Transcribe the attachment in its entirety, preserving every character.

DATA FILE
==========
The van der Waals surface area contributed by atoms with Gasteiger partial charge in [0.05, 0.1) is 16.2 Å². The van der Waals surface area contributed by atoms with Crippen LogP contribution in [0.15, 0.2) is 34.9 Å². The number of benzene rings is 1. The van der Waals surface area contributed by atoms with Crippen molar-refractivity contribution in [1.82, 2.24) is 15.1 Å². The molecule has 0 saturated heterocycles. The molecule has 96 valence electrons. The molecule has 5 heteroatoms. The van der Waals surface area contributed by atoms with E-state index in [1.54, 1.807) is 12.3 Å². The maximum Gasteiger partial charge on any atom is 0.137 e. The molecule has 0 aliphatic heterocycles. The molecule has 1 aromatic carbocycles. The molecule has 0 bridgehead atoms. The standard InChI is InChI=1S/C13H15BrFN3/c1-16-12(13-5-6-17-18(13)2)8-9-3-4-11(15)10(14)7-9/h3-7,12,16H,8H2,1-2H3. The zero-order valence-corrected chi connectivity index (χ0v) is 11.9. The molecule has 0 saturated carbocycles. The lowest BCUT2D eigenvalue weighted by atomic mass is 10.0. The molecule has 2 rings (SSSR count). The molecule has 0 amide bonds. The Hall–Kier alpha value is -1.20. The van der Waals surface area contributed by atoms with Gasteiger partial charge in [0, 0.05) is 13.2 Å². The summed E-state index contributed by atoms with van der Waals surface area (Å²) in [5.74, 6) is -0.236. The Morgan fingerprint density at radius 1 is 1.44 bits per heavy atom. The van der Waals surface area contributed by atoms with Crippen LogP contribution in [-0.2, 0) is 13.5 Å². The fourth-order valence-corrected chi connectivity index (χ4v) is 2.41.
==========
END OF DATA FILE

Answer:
The van der Waals surface area contributed by atoms with Gasteiger partial charge in [0.05, 0.1) is 16.2 Å². The van der Waals surface area contributed by atoms with Crippen LogP contribution in [0.15, 0.2) is 34.9 Å². The number of benzene rings is 1. The van der Waals surface area contributed by atoms with Crippen molar-refractivity contribution in [1.82, 2.24) is 15.1 Å². The molecule has 0 saturated heterocycles. The molecule has 96 valence electrons. The molecule has 5 heteroatoms. The van der Waals surface area contributed by atoms with E-state index in [1.54, 1.807) is 12.3 Å². The maximum Gasteiger partial charge on any atom is 0.137 e. The molecule has 0 aliphatic heterocycles. The molecule has 1 aromatic carbocycles. The molecule has 0 bridgehead atoms. The standard InChI is InChI=1S/C13H15BrFN3/c1-16-12(13-5-6-17-18(13)2)8-9-3-4-11(15)10(14)7-9/h3-7,12,16H,8H2,1-2H3. The zero-order valence-corrected chi connectivity index (χ0v) is 11.9. The molecule has 0 saturated carbocycles. The lowest BCUT2D eigenvalue weighted by atomic mass is 10.0. The molecule has 2 rings (SSSR count). The molecule has 0 amide bonds. The Hall–Kier alpha value is -1.20. The van der Waals surface area contributed by atoms with Gasteiger partial charge in [0, 0.05) is 13.2 Å². The summed E-state index contributed by atoms with van der Waals surface area (Å²) in [5.74, 6) is -0.236. The Morgan fingerprint density at radius 1 is 1.44 bits per heavy atom. The van der Waals surface area contributed by atoms with Crippen LogP contribution in [-0.2, 0) is 13.5 Å². The fourth-order valence-corrected chi connectivity index (χ4v) is 2.41.